Recruiting young in China to find the next big idea
As he discusses technology, Stephen Bell, with his shaved head, glasses and dark Levi’s, channels Apple’s co-founder, Steve Jobs.
“Name some companies that have changed the world.” Bell tells the crowd at a local university, writing their replies in chalk on a blackboard. Google, Apple, Microsoft, Facebook. “And who created them? That’s right, students, just like you.”But one student meekly disagrees, noting that the companies were started by entrepreneurs in America. “They have a different culture,” he says. “Not like here in China.” Bell, a venture capitalist, wants to change that perception.
Like a high-powered talent scout, Bell, the co-founder of Trilogy VC, tours China’s top universities, seeking f ledgling entrepreneurs. Each year, he offers millions of dollars to young students, who often have just a kernel of an idea. It’s not just early-stage investments. It’s early-early stage.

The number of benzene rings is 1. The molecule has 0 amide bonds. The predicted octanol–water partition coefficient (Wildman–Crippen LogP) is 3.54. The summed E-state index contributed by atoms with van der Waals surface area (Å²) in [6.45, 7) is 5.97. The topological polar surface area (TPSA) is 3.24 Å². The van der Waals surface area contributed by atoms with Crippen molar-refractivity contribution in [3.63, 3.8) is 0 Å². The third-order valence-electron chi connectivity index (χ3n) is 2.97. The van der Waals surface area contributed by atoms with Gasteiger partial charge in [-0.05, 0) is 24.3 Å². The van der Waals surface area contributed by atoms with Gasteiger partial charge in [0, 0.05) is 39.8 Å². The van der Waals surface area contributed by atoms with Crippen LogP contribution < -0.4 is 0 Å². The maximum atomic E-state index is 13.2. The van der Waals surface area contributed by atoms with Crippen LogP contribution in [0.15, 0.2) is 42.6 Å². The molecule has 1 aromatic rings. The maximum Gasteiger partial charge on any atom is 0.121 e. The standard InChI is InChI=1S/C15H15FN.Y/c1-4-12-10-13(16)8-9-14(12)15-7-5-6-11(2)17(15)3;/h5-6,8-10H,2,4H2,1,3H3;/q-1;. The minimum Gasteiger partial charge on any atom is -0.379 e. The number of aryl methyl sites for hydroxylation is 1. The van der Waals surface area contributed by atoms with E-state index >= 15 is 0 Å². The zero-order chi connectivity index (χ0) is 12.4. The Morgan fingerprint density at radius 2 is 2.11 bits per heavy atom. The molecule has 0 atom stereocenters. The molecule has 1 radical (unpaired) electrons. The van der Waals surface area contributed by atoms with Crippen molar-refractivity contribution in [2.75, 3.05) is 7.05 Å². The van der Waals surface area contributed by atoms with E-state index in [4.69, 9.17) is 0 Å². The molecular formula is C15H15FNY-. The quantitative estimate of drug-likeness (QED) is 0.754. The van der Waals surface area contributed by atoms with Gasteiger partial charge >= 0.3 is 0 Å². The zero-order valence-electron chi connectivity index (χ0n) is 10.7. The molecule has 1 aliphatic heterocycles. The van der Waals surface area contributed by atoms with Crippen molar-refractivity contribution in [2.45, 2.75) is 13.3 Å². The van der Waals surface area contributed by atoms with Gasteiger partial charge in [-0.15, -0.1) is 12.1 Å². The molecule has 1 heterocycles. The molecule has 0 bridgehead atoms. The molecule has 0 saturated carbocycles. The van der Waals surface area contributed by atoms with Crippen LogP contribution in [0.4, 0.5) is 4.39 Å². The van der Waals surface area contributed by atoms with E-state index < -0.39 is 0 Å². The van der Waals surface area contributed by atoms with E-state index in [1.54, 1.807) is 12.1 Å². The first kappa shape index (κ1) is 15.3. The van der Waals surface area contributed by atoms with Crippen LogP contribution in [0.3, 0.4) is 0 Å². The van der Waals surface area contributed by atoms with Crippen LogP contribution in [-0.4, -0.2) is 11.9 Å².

“I’m not looking for revenue f low, and I’m not interested in user numbers,” he said. “I’m looking for doers.” On a chilly day in early November, Bell was surrounded by f ive dozen students at Beijing’s Tsinghua University, the country’s top science and technology university, often referred to as China’s MIT. It was the last day of ChinaStars, a marathon programming competition he hosts four times a year.
At the outset, students were given 60 seconds to present an idea. Teams were formed, and they had 72 hours to create an actual program or application. “Just focus on doing one thing well,” Bell told them. Over the three days, he and other mentors circulated, suggesting new approaches and offering insights.
This was no idle exercise. Within days, the initial projects were presented, and several teams were awarded $5 000. Some eventually secured additional f inancing